Green Prophets Start at Home: The Bathroom

toilet-israel-green-prophet.jpg

Last week Green Prophet took you on a whirlwind tour of a green kitchen party. This week we head to the bathroom. Some first steps in making the bathroom green, could start with natural cleaners on your tub, toilet and sink. You can buy them or make your own. We’ll talk in more detail about that later.

Give your drain a rinse once a month with baking soda and vinegar to keep your pipes unclogged; one of our readers recommends lemon juice on the faucets to pull away the stone.

The bathroom is where we see, smell and feel life. It is also one of the places where when we are scrubbing our bods, we consume an alarming amount of the world’s most precious resource, water.

An average shower uses about 120 liters of water. Some Israelis shower more than once a day. That’s a lot of water going down the drain.

Delivering water to your home is an energy-depleting process. In some regions, half of all the electricity used by the city is spent pumping water to faucets. So not only are we wasting water when we are standing in the shower, we are also contributing to the burning of fossil fuels and global warming.

“Reducing water use is the most important thing you can do to make your bathroom environmentally sound,” says the Greenhome Guide website which offers advice to people seeking to remodel their homes in a green way. Low-flush toilet tanks and water-saving showerheads are just some of the ways you can save water.

1-flushers-green-prophet.jpgMost Israeli facilities are equipped with the dual-flush toilets. The small button gets pressed for #1; the bigger one for #2. We hope you knew that already.

Other simple actions can be taken to reduce your use of water. Simply turn the tap off when brushing the old teeth and when you are lathering in the shower.

The shorter the shower the better obviously, but thinking in the green direction doesn’t mean you need to forego taking that relaxing bath. Splishing and splashing with someone in the tub is not only a good way to share water, it is also a good way to get a back scrub!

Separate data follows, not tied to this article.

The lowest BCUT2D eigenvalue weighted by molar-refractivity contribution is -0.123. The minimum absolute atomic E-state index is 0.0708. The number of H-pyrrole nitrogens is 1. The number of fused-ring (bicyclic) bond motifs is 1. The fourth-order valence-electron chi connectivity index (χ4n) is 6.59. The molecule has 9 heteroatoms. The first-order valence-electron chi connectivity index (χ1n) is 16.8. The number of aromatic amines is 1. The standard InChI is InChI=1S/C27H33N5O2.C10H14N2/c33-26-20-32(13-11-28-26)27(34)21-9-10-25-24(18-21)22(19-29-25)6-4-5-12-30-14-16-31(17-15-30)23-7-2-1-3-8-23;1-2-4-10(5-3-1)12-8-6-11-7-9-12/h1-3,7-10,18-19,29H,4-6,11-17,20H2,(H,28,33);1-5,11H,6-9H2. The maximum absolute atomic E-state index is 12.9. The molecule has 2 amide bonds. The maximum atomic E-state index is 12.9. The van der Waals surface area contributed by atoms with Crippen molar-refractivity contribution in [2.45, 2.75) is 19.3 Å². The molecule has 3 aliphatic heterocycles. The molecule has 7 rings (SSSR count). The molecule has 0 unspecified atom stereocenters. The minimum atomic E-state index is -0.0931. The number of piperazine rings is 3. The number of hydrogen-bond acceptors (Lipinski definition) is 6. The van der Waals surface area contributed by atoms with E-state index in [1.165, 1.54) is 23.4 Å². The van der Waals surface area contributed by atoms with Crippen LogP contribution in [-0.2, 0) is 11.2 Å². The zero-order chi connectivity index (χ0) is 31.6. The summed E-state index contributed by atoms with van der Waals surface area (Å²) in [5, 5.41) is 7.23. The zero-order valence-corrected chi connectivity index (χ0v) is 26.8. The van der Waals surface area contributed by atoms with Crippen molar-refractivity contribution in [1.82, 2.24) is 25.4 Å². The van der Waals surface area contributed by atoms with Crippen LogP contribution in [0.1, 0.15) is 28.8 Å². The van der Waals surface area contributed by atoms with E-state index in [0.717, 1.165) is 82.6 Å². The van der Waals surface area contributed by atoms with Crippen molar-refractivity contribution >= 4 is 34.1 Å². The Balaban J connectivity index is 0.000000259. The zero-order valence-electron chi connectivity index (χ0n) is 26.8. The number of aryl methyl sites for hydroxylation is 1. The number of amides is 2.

Being creative with water.

shower.jpgPut a plug in the drain while you are taking that shower and throw in some delicates and underwear that you don’t want to machine wash. Stomping around on your clothes in the tub is a good and efficient way to get them clean.

We’ve relied on this washing method while traveling, and during our first year in Israel without a washing machine; it works well and also gives you a little bit of exercise.

Those on a path to becoming seriously green in the bathroom can adopt a grey water system which prevents used water (except from the toilet) from going down the drain.

It can be a complicated thing to do; and even more complicated if you live in a rental unit. At our home, we’ve diverted the pipe from the washing machine to go straight into the garden. We use a plant-based bio-degradable clothes detergent (Ecover). So far the grape vine seems happy.

If you have any green bathroom tips, please send them our way.

(This was first printed by www.eolife.org; image credit mesh2 )

Facebook Comments

Comments

comments

9 thoughts on “Green Prophets Start at Home: The Bathroom”

  1. Frith says:

    We always have a bucket in our shower. While the water is heating to the right temperature we collect it in our bucket which, in turn, gets poured on to our plants. It's totally clean water so we can use it on our vege garden or other plants. You'd be amazed at how much water we waste while waiting for that temperature balance! In a house with 2 kids & 2 adults it means buckets full every week. Love these articles! In a country of so much packaging and waste it is inspiring to read articles like this. Keep spreading your wonderful words 🙂

  2. Frith says:

    We always have a bucket in our shower. While the water is heating to the right temperature we collect it in our bucket which, in turn, gets poured on to our plants. It's totally clean water so we can use it on our vege garden or other plants. You'd be amazed at how much water we waste while waiting for that temperature balance! In a house with 2 kids & 2 adults it means buckets full every week. Love these articles! In a country of so much packaging and waste it is inspiring to read articles like this. Keep spreading your wonderful words 🙂

  3. sara says:

    This always gets mixed reactions, but I’m sold:

    http://community.livejournal.com/cloth_pads/

    http://www.mooncup.co.uk

    Both available locally.

  4. chloe says:

    Pouring flat coke into the toilet and leaving it there for a while cleans it really well. (The toilet, not the coke!).

  5. Karin says:

    I have seen them in Israel. There are people of the do-it-yourself variety who have made them.

  6. Jeffrey says:

    I’m not sure if they are available in Israel yet, but we are planning to install a composting toilet when we buy a home. Saves water and no sewage waste!

  7. Karin says:

    James – does this affect water pressure? Israeli toilets already use less water (as far as I know)…

  8. james says:

    Hey Karin – another great piece. Another thing is putting a brick in the toilet cistern, which reduces the total amount of water flow, by reducing the initial amount stored ……..

Leave a Reply

Your email address will not be published. Required fields are marked *

11 + 8 =